Muslim women who veil and Article 9 of the European Convention on Human Rights: A socio-legal critique

Hussain, Tassadaq (2016) Muslim women who veil and Article 9 of the European Convention on Human Rights: A socio-legal critique. Doctoral thesis, University of Central Lancashire.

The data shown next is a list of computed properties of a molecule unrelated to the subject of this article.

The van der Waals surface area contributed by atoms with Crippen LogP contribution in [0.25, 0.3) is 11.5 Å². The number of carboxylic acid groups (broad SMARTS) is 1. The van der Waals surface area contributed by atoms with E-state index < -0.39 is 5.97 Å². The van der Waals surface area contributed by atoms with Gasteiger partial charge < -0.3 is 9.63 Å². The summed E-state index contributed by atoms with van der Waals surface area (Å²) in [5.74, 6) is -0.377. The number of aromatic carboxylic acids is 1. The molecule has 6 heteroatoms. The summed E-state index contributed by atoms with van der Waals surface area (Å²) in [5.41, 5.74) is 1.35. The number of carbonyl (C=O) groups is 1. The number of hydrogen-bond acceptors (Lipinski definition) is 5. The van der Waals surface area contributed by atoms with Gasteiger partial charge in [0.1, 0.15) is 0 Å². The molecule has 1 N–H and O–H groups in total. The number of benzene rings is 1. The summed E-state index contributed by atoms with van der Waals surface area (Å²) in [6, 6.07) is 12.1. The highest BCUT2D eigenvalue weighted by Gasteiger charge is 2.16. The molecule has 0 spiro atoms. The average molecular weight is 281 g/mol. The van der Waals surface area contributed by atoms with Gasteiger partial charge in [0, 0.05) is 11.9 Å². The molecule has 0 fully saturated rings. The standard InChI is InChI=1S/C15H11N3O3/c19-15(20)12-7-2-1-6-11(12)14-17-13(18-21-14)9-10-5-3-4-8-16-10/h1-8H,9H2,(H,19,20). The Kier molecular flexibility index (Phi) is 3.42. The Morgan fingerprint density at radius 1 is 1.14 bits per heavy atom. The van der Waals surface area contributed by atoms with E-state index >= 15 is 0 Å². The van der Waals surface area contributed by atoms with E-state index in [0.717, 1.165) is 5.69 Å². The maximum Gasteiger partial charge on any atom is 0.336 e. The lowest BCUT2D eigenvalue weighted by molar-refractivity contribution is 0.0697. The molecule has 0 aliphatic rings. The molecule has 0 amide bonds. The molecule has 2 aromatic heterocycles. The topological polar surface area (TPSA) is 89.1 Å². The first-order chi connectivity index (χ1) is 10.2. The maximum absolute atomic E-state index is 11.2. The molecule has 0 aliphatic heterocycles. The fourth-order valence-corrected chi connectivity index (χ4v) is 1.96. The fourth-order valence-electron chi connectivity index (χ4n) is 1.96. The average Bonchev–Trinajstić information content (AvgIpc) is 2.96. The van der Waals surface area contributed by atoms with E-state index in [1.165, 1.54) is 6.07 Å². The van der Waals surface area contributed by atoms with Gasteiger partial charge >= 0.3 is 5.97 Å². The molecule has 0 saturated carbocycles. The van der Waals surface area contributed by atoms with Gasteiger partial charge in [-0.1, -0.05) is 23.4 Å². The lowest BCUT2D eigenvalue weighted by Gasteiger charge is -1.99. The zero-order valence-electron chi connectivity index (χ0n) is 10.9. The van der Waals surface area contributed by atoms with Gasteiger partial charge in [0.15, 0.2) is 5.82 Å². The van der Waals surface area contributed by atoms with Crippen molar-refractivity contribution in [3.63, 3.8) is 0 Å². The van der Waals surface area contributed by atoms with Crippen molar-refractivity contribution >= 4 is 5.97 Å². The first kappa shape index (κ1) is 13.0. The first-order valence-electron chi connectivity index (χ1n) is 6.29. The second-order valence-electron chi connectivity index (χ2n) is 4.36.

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Islamic veiling has been the subject of many theological, social and legal debates, which are fluid and their intensity has been further influenced by its contextualised meanings such as religiosity, modesty, identity, resistance, protest, choice and subjugation. Literature on Muslim veiling has either examined its treatment by legal or socio-feminist perspectives, whereas this thesis critiques the religious, socio-feministic and the legal discourses. The contemporary discourse is dominated by competing binaries that label it as a tool of oppression or one of empowerment. Many of the assertions are based not on the veil’s multiple meanings or the wearer’s true motivations but on misplaced assumptions of moral authority by those who oppose or defend the practice, as well as native informants professing to represent veiled Muslim women, leaving Muslim veiled women’s voices muted. Having examined the religious imperative that has a patriarchal basis, the thesis constructs a critique of the two dominant discourses central to the contemporary debates on veiling. One discourse defends the practice as empowering whilst the other calls for prohibitions on the practice using liberation from oppression as a justification, particularly with issues surrounding the wearing of the full face veil. This is followed by a critique of the key cases generated under Article 9 ECHR, which attempts to balance the religious rights of those who veil with the rights of others. The case law highlights that the ECtHR not only falls short in disclosing satisfactorily how it has struck a balance between these competing rights, but also fails to adopt a neutral stance to religious expression through symbols, its reasoning being based on contradictory stereotypes of Muslim women as passive and victims of gender oppression in need of liberation. The influence of such stereotypes and an inadequate application of the margin of appreciation doctrine have led the ECtHR in validating state prohibitions on the hijab and the full face veil, thereby failing to acknowledge the voices of the veiled women at the centre of a human rights claim, delivering a further blow to them. Post the case of S.A.S. v. France the ECtHR has exasperated this even further by allowing an abstract principle of ‘living together’ as a justification for the full face veil’s prohibition in public spaces, resulting in Article 9 rights of Muslim women who veil being endangered even further by the introduction of such an open-ended ground.

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